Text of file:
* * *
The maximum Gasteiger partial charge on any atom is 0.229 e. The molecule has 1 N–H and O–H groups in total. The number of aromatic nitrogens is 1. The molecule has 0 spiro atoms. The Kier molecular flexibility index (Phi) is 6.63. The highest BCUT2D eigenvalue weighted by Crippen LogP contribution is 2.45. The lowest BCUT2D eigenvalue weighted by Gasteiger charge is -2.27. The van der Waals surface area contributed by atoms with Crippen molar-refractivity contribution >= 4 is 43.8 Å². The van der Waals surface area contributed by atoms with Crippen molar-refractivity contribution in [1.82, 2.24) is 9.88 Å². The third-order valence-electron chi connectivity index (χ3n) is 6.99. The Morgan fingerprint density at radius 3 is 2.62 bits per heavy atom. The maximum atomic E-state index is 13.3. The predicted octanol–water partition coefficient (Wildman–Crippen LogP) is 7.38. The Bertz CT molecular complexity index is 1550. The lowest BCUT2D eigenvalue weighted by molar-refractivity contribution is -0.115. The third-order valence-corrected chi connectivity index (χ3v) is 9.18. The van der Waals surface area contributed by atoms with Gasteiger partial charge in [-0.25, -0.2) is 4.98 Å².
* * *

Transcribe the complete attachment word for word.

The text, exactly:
The maximum Gasteiger partial charge on any atom is 0.229 e. The molecule has 1 N–H and O–H groups in total. The number of aromatic nitrogens is 1. The molecule has 0 spiro atoms. The Kier molecular flexibility index (Phi) is 6.63. The highest BCUT2D eigenvalue weighted by Crippen LogP contribution is 2.45. The lowest BCUT2D eigenvalue weighted by Gasteiger charge is -2.27. The van der Waals surface area contributed by atoms with Crippen molar-refractivity contribution >= 4 is 43.8 Å². The van der Waals surface area contributed by atoms with Crippen molar-refractivity contribution in [1.82, 2.24) is 9.88 Å². The third-order valence-electron chi connectivity index (χ3n) is 6.99. The Morgan fingerprint density at radius 3 is 2.62 bits per heavy atom. The maximum atomic E-state index is 13.3. The predicted octanol–water partition coefficient (Wildman–Crippen LogP) is 7.38. The Bertz CT molecular complexity index is 1550. The lowest BCUT2D eigenvalue weighted by molar-refractivity contribution is -0.115. The third-order valence-corrected chi connectivity index (χ3v) is 9.18. The van der Waals surface area contributed by atoms with Gasteiger partial charge in [-0.25, -0.2) is 4.98 Å².